Ever wonder how your computer knows the song titles when you insert an audio CD? The answer is more complicated than you might think. Ideally, that information would be written onto the disc itself, but the creators of the CD format weren’t so forward-thinking. CD-Text, a later development, does just that, but few players can read it (nonetheless, I still encode it on every disc I master).
Usually, the information comes from CDDB (short for Compact Disc DataBase), owned by a company called Gracenote. When iTunes or another compatible software application sees you’ve inserted an audio CD, it uses the durations of the tracks as a “fingerprint” to calculate a proprietary disc ID. It then queries CDDB with that ID to receive the artist name, CD title, and track list.
So how does Gracenote get the information in the first place? From whoever submits it first. So if you’re an artist, could someone submit your CD as The Poop Show Variety Hour? Yes they could, though you could always submit corrections (UPDATE 9/6/10: Maybe not! The link to the corrections page went bad). You might as well beat them to the punch by doing it yourself.
In iTunes, you just fill in the album information and select “Submit CD Track Names” from the Advanced menu. As you can see from the screenshot below, the “genre” needs to match one of their predefined choices.
There’s no need to wait until your pressed CDs come back from replication. The reference burn your mastering engineer provides is bit-for-bit identical to the final product, so you might as well use it.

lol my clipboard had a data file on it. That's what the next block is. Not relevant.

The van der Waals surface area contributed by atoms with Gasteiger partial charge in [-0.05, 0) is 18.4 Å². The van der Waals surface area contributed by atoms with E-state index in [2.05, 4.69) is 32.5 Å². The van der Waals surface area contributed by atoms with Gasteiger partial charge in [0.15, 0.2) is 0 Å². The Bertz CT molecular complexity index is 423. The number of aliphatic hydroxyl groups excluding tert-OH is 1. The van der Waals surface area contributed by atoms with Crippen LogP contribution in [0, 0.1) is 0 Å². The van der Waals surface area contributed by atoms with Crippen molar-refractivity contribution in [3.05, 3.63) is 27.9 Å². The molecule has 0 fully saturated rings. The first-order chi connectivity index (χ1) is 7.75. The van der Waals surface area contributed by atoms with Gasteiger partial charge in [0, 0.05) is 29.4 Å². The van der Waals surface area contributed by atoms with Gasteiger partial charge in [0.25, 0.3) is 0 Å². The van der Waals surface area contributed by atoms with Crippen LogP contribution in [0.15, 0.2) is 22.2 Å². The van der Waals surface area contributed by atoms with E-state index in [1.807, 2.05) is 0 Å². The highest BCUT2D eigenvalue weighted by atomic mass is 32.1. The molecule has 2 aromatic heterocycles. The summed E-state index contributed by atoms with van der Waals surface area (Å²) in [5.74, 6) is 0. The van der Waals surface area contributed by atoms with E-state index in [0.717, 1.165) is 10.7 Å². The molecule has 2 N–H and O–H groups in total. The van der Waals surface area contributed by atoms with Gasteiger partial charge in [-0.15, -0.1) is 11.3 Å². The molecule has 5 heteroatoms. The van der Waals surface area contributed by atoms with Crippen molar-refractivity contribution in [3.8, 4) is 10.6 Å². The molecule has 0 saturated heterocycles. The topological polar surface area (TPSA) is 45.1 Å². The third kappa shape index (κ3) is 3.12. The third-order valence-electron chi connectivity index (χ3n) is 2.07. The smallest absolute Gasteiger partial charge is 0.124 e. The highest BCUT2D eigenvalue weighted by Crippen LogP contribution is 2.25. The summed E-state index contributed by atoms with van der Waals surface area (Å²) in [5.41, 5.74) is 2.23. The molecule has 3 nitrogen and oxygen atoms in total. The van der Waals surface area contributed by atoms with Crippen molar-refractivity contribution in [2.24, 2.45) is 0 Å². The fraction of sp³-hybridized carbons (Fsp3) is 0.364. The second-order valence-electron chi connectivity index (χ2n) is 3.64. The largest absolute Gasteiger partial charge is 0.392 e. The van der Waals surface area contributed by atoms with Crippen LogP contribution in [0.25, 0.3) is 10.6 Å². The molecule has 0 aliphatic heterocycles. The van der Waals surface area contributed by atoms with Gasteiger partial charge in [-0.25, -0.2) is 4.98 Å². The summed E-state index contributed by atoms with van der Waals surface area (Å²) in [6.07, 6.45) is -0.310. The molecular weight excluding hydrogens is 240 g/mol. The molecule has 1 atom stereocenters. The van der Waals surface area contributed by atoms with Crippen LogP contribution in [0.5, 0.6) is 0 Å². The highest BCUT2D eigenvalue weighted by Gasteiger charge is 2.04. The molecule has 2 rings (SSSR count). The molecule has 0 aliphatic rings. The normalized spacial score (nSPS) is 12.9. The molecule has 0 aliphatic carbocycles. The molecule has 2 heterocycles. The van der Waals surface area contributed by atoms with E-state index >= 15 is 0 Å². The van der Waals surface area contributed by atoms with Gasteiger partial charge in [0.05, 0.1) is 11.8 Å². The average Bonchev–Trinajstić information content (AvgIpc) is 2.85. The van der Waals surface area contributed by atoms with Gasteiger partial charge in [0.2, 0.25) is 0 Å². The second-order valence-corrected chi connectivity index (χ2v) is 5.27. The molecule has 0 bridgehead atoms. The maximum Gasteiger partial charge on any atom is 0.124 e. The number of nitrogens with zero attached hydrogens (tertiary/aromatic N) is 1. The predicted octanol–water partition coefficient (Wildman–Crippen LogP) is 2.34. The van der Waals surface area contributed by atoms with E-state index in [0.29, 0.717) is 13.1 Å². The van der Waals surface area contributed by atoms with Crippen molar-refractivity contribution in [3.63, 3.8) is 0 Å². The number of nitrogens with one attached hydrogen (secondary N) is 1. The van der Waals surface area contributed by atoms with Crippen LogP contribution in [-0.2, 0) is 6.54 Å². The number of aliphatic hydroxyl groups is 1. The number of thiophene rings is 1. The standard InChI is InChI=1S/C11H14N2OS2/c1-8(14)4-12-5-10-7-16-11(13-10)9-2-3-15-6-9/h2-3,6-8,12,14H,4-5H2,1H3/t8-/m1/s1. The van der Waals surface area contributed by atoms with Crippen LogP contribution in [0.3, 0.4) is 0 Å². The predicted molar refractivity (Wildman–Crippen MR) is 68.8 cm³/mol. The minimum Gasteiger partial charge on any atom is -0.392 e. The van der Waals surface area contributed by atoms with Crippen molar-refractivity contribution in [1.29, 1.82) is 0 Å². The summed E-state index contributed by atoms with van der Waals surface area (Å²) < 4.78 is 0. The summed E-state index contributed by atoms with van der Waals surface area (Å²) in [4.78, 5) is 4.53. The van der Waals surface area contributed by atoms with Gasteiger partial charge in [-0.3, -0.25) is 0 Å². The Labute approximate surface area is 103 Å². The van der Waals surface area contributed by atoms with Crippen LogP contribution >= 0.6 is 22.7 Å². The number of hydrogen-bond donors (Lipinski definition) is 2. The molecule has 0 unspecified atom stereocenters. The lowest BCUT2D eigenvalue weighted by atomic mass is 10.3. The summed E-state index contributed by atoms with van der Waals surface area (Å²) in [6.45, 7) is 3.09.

I won’t detail the entire history of CDDB, but in 2001 Gracenote banned all unlicensed applications from accessing the database. That motivated the freedb project, which basically does the same thing for free. I used Exact Audio Copy to submit my album’s info to freedb. I routinely use EAC to rip CDs and encode the absolute best quality mp3 files, but I’ll talk about that at a later date.
Two other similar databases are MusicBrainz, which is community run, and AMG LASSO, maintained by the same folks who provide artist and album information to music sites like Pandora and Last.fm. I could download the MusicBrainz Tagger software and submit album information myself, but I’m going to trust the community to do it right, as they’ve done with all my previous releases. I’ve already sent a copy of the album to AMG, so I trust it’ll get into their database. I’ll explain what they do soon.